30 March 2024

Intercultural Mission Conference 2024: Life together beyond labels

Captain Wan Gi Lee

A photo shows people from different backgrounds seated in comfy chairs around a table and having a conversation.

Captain Wan Gi Lee reports from this year’s Intercultural Mission Conference.

The Intercultural Mission Conference held in Northampton was a real attempt to help us share our stories beyond our differences.

The event welcomed more than 100 friends from different corps and centres across the UK and Ireland Territory. It truly demonstrated our rich diversity, with people from a wide range of cultures, including Africa, Europe and Asia.

In the TV show Modern Family, there is a conversation between characters regarding ethnic diversity. The school principal says: ‘We have children here from many ethnicities, and we try to make them all feel included.’ The grandad of the family, Jay, says: ‘Be that as it may, history does not record Pocahontas asking John Smith to pass the sashimi roll while Myles Standish helps himself to gluten-free huevos rancheros!’

Jay’s understanding can help to illuminate something about our own understanding of multiculturalism. We see cultural differences, but we don’t know how to put them together: we can mishmash them, instead of interweaving them into a shared story and reality. The Intercultural Mission Conference was an opportunity to interweave our own stories in God’s story, beyond all kinds of labels.

A photo shows a large crowd of people engaging in worship.

Times of worship, fellowship, teaching and testimony were all put together as a collective effort to help us see who we are as Kingdom people. At the end of the conference, the Rev Bev Thomas, the keynote speaker for the weekend, said that she was very encouraged by the wide range of people gathered. But she also challenged us on not mixing up the terms ‘multicultural’ and ‘intercultural’.

The newly formed team of territorial intercultural mission officers welcomed the delegates and shared the leading of the programmes in different ways. The 12 officers from across the territory also held a panel discussion on the final day for an open talk with the participants. Through the discussion, many questions and answers were shared, which also showed this wrestling of going beyond multiculturalism into a shared life of intercultural mission.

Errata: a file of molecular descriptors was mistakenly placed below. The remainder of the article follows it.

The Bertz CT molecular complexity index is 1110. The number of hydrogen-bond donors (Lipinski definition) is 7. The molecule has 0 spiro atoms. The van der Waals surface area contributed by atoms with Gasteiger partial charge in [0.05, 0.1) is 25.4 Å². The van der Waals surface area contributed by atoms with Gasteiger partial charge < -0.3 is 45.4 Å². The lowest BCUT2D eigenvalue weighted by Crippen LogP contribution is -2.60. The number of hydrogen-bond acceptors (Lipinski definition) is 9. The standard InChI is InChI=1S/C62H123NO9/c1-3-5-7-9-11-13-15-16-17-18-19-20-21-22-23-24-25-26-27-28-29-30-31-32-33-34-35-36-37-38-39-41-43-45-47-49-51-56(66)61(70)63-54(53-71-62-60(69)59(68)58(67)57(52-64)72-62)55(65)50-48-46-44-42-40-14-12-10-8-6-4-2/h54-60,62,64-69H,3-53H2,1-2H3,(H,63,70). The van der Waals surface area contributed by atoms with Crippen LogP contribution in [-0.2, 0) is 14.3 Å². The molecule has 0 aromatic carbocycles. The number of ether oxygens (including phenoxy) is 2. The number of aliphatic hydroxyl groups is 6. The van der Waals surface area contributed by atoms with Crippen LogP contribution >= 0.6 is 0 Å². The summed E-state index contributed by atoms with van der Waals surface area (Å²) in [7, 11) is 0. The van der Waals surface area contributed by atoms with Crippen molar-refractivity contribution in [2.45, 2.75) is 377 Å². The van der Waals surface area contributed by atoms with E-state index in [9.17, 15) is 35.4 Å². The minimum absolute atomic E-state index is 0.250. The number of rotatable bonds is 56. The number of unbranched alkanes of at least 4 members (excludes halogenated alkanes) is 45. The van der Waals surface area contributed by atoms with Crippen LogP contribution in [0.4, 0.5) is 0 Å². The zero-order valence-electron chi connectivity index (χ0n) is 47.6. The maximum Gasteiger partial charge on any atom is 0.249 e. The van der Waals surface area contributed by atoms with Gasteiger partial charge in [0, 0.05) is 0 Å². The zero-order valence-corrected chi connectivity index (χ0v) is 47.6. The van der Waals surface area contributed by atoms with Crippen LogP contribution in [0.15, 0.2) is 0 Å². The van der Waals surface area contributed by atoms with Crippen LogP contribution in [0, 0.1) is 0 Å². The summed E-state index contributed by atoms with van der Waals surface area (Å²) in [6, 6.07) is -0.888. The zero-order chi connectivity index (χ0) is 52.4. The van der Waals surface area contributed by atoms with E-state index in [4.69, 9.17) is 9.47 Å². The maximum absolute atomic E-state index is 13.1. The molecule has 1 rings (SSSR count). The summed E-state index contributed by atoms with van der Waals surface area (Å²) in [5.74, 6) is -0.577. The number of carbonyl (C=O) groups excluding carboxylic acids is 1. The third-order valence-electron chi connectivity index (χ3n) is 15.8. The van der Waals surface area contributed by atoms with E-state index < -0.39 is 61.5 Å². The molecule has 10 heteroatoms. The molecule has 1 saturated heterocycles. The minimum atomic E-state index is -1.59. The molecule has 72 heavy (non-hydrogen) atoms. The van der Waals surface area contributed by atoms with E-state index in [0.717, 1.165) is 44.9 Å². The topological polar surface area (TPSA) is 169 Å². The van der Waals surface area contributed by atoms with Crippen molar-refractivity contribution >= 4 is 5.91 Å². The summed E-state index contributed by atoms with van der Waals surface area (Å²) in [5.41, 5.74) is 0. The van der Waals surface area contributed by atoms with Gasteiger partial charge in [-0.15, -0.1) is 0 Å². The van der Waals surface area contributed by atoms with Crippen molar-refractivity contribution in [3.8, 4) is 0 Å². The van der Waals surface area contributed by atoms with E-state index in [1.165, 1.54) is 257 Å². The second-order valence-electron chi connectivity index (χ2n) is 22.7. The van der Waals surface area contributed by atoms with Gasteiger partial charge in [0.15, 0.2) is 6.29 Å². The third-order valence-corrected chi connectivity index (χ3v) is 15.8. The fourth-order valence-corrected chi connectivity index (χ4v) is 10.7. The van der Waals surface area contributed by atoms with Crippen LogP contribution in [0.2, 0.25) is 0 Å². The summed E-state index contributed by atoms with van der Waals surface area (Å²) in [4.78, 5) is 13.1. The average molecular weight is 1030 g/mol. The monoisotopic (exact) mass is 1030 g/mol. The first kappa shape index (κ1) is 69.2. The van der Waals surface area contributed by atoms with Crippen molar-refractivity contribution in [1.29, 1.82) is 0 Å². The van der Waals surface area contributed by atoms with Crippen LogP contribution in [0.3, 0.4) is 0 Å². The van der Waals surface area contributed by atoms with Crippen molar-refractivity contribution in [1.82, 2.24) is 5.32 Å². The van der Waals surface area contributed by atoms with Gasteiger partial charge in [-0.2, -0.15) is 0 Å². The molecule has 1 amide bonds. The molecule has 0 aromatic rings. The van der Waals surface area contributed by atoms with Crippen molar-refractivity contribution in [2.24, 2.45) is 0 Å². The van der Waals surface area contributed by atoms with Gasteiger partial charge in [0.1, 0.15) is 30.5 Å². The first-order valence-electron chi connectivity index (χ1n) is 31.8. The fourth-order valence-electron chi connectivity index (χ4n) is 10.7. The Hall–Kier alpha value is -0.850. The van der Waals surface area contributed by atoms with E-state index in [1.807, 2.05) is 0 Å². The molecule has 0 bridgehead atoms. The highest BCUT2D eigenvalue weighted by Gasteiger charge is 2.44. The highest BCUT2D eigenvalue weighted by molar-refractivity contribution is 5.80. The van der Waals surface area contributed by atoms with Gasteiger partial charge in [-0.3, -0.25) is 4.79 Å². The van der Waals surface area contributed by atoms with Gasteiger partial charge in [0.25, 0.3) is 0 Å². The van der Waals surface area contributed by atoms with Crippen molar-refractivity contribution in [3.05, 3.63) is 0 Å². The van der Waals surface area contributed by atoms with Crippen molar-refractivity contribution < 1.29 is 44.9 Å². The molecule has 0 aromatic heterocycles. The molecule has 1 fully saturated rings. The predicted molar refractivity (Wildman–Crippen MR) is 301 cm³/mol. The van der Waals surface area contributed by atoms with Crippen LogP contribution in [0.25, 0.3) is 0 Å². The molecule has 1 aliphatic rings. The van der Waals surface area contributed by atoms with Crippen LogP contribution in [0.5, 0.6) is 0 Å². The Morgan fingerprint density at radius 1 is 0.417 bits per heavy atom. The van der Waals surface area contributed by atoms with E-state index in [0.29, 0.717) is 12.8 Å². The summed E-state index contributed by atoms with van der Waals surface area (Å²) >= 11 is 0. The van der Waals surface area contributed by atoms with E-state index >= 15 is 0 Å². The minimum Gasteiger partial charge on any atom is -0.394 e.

Territorial Leader Commissioner Jenine Main said that the intercultural mission team is a significant step to moving forward in bringing people together and in engaging with deeper dialogue and action. She acknowledged that there are still lots of things to do to improve and create an intercultural and inclusive Church on all levels, including leadership.

A photo shows a group of people from different backgrounds smiling and laughing while sat in comfy chairs.

Many agreed that the highlight of the event was the open testimony time on the second night, in which several stories of suffering and hope were shared. Members of the Roma community, for example, shared their lack of ‘home’ in their travelling community tradition. Their experiences of branding and mistreatment were painful to hear. However, when they thanked God as they had found their real home in him and in church, there was a divine beauty in how they had been made strong and brought closer to Jesus.

The weekend was a fresh reminder to share life, as theologian Dietrich Bonhoeffer put it in his book Life Together: ‘A Christian fellowship lives and exists by the intercession of its members for one another, or it collapses.’ What we witnessed in the conference is the territory’s aspiring desire for life together, to be ‘one in Christ Jesus’ (Galatians 3:28).

Written by

A photo of Wan Gi Lee in Salvation Army uniform

Captain Wan Gi Lee

St Albans

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Journeying together, respecting each other's cultures, and starting to tangibly see God's Kingdom now, right before our eyes.

The UKI Territory’s team of intercultural mission officers introduce themselves.

A collection of posters and flyers translated in a number of languages that can be used in your corps or centre.

Stevie Hope reports from Belonging and Believing: The Big Conversation.